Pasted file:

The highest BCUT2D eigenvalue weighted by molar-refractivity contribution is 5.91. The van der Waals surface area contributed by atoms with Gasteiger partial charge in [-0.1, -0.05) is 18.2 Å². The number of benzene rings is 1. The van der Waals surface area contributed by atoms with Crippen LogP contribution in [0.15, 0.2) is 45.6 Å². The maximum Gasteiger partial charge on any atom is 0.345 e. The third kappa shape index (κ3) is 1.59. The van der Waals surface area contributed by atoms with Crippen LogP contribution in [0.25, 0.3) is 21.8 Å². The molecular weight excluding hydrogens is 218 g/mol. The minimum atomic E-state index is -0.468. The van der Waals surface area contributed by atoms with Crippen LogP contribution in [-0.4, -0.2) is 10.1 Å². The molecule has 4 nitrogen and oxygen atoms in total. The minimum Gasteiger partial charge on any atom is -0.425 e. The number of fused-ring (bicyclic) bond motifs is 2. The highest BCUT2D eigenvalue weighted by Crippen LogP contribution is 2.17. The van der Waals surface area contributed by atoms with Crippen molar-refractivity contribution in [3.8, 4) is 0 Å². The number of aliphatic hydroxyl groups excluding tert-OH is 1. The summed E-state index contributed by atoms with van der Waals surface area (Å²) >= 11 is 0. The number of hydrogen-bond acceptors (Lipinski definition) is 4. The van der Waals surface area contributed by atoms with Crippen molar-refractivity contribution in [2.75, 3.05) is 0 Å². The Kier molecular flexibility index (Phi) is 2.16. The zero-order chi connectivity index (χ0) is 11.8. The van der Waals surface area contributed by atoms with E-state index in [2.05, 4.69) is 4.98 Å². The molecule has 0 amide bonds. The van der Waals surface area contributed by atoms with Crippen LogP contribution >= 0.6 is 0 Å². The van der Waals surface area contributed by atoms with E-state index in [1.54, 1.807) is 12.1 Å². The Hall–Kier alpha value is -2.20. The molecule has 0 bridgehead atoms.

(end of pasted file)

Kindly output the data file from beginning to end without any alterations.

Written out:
The highest BCUT2D eigenvalue weighted by molar-refractivity contribution is 5.91. The van der Waals surface area contributed by atoms with Gasteiger partial charge in [-0.1, -0.05) is 18.2 Å². The number of benzene rings is 1. The van der Waals surface area contributed by atoms with Crippen LogP contribution in [0.15, 0.2) is 45.6 Å². The maximum Gasteiger partial charge on any atom is 0.345 e. The third kappa shape index (κ3) is 1.59. The van der Waals surface area contributed by atoms with Crippen LogP contribution in [0.25, 0.3) is 21.8 Å². The molecular weight excluding hydrogens is 218 g/mol. The minimum atomic E-state index is -0.468. The van der Waals surface area contributed by atoms with Crippen LogP contribution in [-0.4, -0.2) is 10.1 Å². The molecule has 4 nitrogen and oxygen atoms in total. The minimum Gasteiger partial charge on any atom is -0.425 e. The number of fused-ring (bicyclic) bond motifs is 2. The highest BCUT2D eigenvalue weighted by Crippen LogP contribution is 2.17. The van der Waals surface area contributed by atoms with Crippen molar-refractivity contribution in [3.8, 4) is 0 Å². The number of aliphatic hydroxyl groups excluding tert-OH is 1. The summed E-state index contributed by atoms with van der Waals surface area (Å²) >= 11 is 0. The number of hydrogen-bond acceptors (Lipinski definition) is 4. The van der Waals surface area contributed by atoms with Crippen molar-refractivity contribution in [2.75, 3.05) is 0 Å². The Kier molecular flexibility index (Phi) is 2.16. The zero-order chi connectivity index (χ0) is 11.8. The van der Waals surface area contributed by atoms with E-state index in [2.05, 4.69) is 4.98 Å². The molecule has 0 amide bonds. The van der Waals surface area contributed by atoms with Crippen LogP contribution >= 0.6 is 0 Å². The van der Waals surface area contributed by atoms with E-state index in [1.54, 1.807) is 12.1 Å². The Hall–Kier alpha value is -2.20. The molecule has 0 bridgehead atoms.